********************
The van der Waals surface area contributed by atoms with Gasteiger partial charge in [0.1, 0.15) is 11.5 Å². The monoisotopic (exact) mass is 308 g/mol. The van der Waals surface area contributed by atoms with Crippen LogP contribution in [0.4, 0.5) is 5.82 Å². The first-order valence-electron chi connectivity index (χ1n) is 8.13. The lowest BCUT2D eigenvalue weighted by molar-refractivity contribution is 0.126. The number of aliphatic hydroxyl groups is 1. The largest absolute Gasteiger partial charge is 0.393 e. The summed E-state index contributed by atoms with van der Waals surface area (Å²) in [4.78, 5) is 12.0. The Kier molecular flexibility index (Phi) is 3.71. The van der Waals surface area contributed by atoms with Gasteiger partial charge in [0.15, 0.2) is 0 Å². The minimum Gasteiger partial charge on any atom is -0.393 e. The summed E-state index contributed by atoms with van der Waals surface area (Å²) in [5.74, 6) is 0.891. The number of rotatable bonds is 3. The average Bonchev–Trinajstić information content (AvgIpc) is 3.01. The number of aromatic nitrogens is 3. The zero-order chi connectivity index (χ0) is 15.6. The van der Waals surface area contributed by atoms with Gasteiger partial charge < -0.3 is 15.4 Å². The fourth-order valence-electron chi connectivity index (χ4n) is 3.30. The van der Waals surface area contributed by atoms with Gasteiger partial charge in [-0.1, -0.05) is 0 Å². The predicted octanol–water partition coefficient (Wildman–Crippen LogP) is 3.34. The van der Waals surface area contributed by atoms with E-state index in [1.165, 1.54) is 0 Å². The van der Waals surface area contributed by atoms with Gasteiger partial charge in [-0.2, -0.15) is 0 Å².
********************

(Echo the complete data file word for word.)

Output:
The van der Waals surface area contributed by atoms with Gasteiger partial charge in [0.1, 0.15) is 11.5 Å². The monoisotopic (exact) mass is 308 g/mol. The van der Waals surface area contributed by atoms with Crippen LogP contribution in [0.4, 0.5) is 5.82 Å². The first-order valence-electron chi connectivity index (χ1n) is 8.13. The lowest BCUT2D eigenvalue weighted by molar-refractivity contribution is 0.126. The number of aliphatic hydroxyl groups is 1. The largest absolute Gasteiger partial charge is 0.393 e. The summed E-state index contributed by atoms with van der Waals surface area (Å²) in [4.78, 5) is 12.0. The Kier molecular flexibility index (Phi) is 3.71. The van der Waals surface area contributed by atoms with Gasteiger partial charge in [0.15, 0.2) is 0 Å². The minimum Gasteiger partial charge on any atom is -0.393 e. The summed E-state index contributed by atoms with van der Waals surface area (Å²) in [5.74, 6) is 0.891. The number of rotatable bonds is 3. The average Bonchev–Trinajstić information content (AvgIpc) is 3.01. The number of aromatic nitrogens is 3. The zero-order chi connectivity index (χ0) is 15.6. The van der Waals surface area contributed by atoms with Gasteiger partial charge < -0.3 is 15.4 Å². The fourth-order valence-electron chi connectivity index (χ4n) is 3.30. The van der Waals surface area contributed by atoms with Gasteiger partial charge in [-0.1, -0.05) is 0 Å². The predicted octanol–water partition coefficient (Wildman–Crippen LogP) is 3.34. The van der Waals surface area contributed by atoms with E-state index in [1.165, 1.54) is 0 Å². The van der Waals surface area contributed by atoms with Gasteiger partial charge in [-0.2, -0.15) is 0 Å².